Bolt assembly from a rifle.
A bolt blocks the rear part of a gun chamber while the propellant is actively burning, forcing the expanding gases to push the projectile forward. Once the projectile has been fired, the bolt can be moved back to allow for a new cartridge to be inserted into the chamber. Automatic or semi-automatic firearms have bolts that operate automatically; when the gun is fired, the expanding gases push the bolt back. A recoil spring forces the bolt forward again, grabbing a fresh cartridge in the process, while the old casing is kicked out. In rifles and shotguns, bolts need to be operated manually. There are three types of manually-operated bolts: bolt action (often found in rifles), lever action (popular in hunting rifles), and pump action (found in shotguns).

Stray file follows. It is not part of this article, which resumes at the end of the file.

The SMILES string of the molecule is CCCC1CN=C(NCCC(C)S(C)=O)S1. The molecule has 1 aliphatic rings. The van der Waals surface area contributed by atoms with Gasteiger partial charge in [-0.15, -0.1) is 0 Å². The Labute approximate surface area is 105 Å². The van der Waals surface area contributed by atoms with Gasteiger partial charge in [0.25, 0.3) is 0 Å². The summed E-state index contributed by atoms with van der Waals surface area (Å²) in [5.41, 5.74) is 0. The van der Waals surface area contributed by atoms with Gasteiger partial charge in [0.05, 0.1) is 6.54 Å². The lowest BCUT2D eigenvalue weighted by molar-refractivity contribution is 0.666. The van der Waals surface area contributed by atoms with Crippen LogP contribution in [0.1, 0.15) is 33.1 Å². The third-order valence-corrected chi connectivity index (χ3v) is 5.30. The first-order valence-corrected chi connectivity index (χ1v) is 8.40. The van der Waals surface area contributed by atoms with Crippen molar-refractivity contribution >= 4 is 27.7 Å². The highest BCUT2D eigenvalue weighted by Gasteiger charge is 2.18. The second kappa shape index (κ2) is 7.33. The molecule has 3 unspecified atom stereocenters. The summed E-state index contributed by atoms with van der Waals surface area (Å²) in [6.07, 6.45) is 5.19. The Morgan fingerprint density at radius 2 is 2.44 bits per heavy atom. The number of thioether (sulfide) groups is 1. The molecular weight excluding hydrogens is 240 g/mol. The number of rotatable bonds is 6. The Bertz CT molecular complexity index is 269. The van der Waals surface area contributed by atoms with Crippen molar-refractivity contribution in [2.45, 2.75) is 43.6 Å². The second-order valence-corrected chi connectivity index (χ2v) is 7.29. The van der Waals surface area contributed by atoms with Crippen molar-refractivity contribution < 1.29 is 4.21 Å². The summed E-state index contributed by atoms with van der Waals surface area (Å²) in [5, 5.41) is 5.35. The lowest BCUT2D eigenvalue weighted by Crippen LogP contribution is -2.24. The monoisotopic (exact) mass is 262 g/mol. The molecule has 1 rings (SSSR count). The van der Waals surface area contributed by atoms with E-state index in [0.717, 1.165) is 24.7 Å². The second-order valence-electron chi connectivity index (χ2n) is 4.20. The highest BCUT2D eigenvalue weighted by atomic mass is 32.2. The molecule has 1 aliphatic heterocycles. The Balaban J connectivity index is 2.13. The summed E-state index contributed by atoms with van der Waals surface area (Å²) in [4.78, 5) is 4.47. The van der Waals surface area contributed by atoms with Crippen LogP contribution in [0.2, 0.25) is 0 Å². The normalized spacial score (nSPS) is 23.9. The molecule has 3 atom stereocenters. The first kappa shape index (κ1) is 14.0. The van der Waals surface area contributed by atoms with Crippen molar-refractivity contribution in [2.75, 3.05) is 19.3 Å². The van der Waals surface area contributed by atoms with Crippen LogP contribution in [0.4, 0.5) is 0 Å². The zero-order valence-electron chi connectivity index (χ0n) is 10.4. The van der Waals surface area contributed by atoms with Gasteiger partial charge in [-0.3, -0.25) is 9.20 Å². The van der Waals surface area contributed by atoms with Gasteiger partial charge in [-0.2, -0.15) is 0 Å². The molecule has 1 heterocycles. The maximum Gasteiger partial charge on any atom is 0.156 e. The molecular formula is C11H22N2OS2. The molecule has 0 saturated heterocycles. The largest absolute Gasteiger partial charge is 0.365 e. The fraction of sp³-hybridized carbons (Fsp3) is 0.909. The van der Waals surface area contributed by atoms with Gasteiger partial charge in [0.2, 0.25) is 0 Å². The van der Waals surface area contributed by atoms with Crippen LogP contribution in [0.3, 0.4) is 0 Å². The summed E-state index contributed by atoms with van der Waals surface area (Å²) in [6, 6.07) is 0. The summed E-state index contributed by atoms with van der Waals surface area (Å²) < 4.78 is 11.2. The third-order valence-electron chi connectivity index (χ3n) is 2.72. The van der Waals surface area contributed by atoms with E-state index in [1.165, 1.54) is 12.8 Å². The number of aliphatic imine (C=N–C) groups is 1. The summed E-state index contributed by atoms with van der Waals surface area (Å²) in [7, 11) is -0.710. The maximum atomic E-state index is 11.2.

Can be obtained after dismantling any firearm.
- Likely scavenging locations: